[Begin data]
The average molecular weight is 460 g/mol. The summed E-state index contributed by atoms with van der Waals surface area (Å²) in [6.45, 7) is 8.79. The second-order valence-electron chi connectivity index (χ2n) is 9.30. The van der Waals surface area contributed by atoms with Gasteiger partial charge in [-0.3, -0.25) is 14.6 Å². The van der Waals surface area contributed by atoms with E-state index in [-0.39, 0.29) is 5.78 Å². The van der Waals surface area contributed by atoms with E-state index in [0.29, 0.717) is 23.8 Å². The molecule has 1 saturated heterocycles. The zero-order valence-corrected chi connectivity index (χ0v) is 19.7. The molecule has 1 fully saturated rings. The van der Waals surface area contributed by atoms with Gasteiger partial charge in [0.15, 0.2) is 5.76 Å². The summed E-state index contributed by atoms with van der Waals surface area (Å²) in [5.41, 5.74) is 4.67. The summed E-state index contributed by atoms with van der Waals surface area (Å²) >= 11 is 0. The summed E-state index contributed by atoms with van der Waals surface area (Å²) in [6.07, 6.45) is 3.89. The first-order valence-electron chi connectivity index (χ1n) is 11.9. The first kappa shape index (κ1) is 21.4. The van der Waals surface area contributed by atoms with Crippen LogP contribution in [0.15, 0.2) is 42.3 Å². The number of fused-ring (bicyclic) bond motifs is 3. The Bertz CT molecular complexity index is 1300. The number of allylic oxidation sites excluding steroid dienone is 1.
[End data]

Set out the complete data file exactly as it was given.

The average molecular weight is 460 g/mol. The summed E-state index contributed by atoms with van der Waals surface area (Å²) in [6.45, 7) is 8.79. The second-order valence-electron chi connectivity index (χ2n) is 9.30. The van der Waals surface area contributed by atoms with Gasteiger partial charge in [-0.3, -0.25) is 14.6 Å². The van der Waals surface area contributed by atoms with E-state index in [-0.39, 0.29) is 5.78 Å². The van der Waals surface area contributed by atoms with E-state index in [0.29, 0.717) is 23.8 Å². The molecule has 1 saturated heterocycles. The zero-order valence-corrected chi connectivity index (χ0v) is 19.7. The molecule has 1 fully saturated rings. The van der Waals surface area contributed by atoms with Gasteiger partial charge in [0.15, 0.2) is 5.76 Å². The summed E-state index contributed by atoms with van der Waals surface area (Å²) in [5.41, 5.74) is 4.67. The summed E-state index contributed by atoms with van der Waals surface area (Å²) >= 11 is 0. The summed E-state index contributed by atoms with van der Waals surface area (Å²) in [6.07, 6.45) is 3.89. The first-order valence-electron chi connectivity index (χ1n) is 11.9. The first kappa shape index (κ1) is 21.4. The van der Waals surface area contributed by atoms with Crippen LogP contribution in [0.15, 0.2) is 42.3 Å². The number of fused-ring (bicyclic) bond motifs is 3. The Bertz CT molecular complexity index is 1300. The number of allylic oxidation sites excluding steroid dienone is 1.